Categories: Retail

Livestreamed Commerce Goes Glam(hive)

Livestreaming eCommerce is finally picking up steam in the U.S., care of an evolving business model from a three-year-old startup called Glamhive. The company has hosted two events so far, bringing at least one major sponsor together with a star-studded array of Hollywood stylist talent. But when you mention to Glamhive CEO Stephanie Sprangers that she might be a pioneer in this space, her modesty kicks in.

“A pioneer? I’m not really sure I’m a pioneer,” she said. “I’m still trying to explain our business concept to stylist talent that might not know how to refresh a page. See, what I’m trying to do here is get beyond the bloggers and the Instagram influencers. We’re trying to bring celebrity flair into our platform – I feel like that’s necessary to make this work.”

Glamhive started as a stylist marketplace, and that still remains its core business. Even before the pandemic, its business model was to allow interested consumers to log onto the platform, browse all available stylists and then have a styling advisory session with them, for a fee. Sprangers calls it “one-on-one livestreaming.” For example, a housewife from New York City could request a session with Kelly Gerber, who also advises Alicia Keys.

Now, during the pandemic, Sprangers has struck out into the all-day event space, and in the process has become one of the first livestreaming platforms in the U.S.

“In the U.S., people feel overwhelmed by choice and frustrated that, despite all of their purchases, they still don’t have the style they want for themselves,” noted Sprangers, who in addition to being a digital entrepreneur is also a stylist herself. “The in-store experience isn’t what is used to be — it’s rarer to have a salesperson who you’d work with for years and knows how to make you look great. Online, you have close to zero help. Glamhive solves this by making it simple to connect with a stylist, literally the best in the business, to get wardrobe advice, curation and ongoing styling services.”

Sprangers has seen the livestreaming shows in China and has studied up on the best practices evolving from there. One of her main tenets is the need for expertise and celebrity. Livestreaming celebrities perform shows to attract their audiences, who are hopefully later converted to customers.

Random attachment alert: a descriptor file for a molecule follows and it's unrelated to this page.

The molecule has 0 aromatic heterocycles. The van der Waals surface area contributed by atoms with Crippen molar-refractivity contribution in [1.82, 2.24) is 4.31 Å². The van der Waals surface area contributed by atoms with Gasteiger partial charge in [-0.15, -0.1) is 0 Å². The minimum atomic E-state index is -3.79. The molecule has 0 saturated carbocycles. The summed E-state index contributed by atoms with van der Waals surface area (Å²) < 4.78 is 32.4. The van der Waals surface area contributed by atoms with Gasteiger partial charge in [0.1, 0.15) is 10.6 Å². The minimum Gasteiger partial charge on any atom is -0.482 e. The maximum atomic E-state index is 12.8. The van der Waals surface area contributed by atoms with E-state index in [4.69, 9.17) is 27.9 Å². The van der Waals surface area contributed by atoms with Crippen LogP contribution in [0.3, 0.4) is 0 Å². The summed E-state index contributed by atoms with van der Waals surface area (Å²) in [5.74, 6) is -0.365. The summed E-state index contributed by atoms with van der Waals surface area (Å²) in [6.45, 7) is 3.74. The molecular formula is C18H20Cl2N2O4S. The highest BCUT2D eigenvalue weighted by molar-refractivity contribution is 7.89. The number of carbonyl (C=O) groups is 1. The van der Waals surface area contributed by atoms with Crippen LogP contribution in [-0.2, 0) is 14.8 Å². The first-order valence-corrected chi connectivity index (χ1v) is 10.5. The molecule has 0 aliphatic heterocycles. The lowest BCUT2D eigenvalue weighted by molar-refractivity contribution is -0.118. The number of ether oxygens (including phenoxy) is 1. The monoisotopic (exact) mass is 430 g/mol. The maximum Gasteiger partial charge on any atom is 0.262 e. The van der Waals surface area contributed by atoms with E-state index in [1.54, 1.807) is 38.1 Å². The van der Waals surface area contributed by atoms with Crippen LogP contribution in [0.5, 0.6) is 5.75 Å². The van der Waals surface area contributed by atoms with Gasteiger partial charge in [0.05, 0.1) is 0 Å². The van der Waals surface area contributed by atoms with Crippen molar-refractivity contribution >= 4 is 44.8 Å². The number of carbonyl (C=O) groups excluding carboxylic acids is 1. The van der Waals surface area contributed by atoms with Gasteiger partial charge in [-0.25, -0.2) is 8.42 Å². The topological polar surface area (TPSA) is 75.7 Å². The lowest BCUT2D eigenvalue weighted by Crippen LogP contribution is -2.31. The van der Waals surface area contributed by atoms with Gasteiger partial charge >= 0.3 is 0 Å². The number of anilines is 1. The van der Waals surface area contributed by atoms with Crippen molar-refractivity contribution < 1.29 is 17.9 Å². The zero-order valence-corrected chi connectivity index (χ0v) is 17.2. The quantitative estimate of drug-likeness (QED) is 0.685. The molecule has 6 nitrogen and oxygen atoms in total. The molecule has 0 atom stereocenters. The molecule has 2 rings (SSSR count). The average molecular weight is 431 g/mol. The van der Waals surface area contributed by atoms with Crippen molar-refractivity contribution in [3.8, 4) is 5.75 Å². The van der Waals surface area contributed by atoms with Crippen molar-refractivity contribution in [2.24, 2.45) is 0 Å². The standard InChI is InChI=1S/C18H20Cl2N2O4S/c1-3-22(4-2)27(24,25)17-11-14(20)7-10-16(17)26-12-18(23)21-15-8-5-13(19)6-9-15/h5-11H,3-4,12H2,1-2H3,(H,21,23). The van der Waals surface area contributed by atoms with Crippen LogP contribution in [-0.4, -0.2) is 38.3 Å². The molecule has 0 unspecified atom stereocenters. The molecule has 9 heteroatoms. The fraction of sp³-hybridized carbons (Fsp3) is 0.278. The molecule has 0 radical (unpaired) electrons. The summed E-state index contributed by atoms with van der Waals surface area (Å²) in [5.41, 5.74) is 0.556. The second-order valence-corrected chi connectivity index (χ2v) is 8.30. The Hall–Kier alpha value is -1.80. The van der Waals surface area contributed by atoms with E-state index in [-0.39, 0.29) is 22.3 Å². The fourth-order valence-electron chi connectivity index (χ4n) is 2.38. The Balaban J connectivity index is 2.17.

According to Chinese measurement company O’Ratings, livestreaming’s conversion rate is much higher than that of offline channels. Celebrity is important. For example, in November 2019, Kim Kardashian appeared on top Chinese top livestreamer Viya’s show to introduce her products to the Chinese audience. All 15,000 of Kardashian’s KKW perfume units sold out within minutes.

Here in the U.S., Sprangers has had to fight to get attention and to explain the concept to executives. She has been able to solicit repeat business from Mary Kay, which has been supportive of the stylist community, but she’s still preaching short-term success for a platform that needs a long-term vision.

“The current purchasing power in the U.S. is primarily with the Baby Boomers, who have an inherent bias toward mainstream purchasing processes,” she pointed out. “The younger generation’s purchase power will eventually be greater, but it’s not currently. So for U.S. retail executives to sincerely adopt a new way of shopping — in this case, livestreaming eCommerce — they would have to make an investment that will have a lower ROI than their current way of doing business. U.S. companies tend to solve for quarterly results, so if an executive pushes for an initiative that in the short-term doesn’t perform as well as proven methods, that initiative will likely be viewed poorly.”

Currently, Sprangers is planning more livestreaming events, although the exact dates are still uncertain. And Glamhive’s social platform angle will remain up and running.

“I’ve been learning from other events,” she said. “I have to say it’s amazing to create something new. I think the way we’re approaching the business is very compelling. It’s a completely virtual event. I’ve been to beauty shows that have had virtual components, but never an entirely virtual one. We think it’s an authentic way to do it.”

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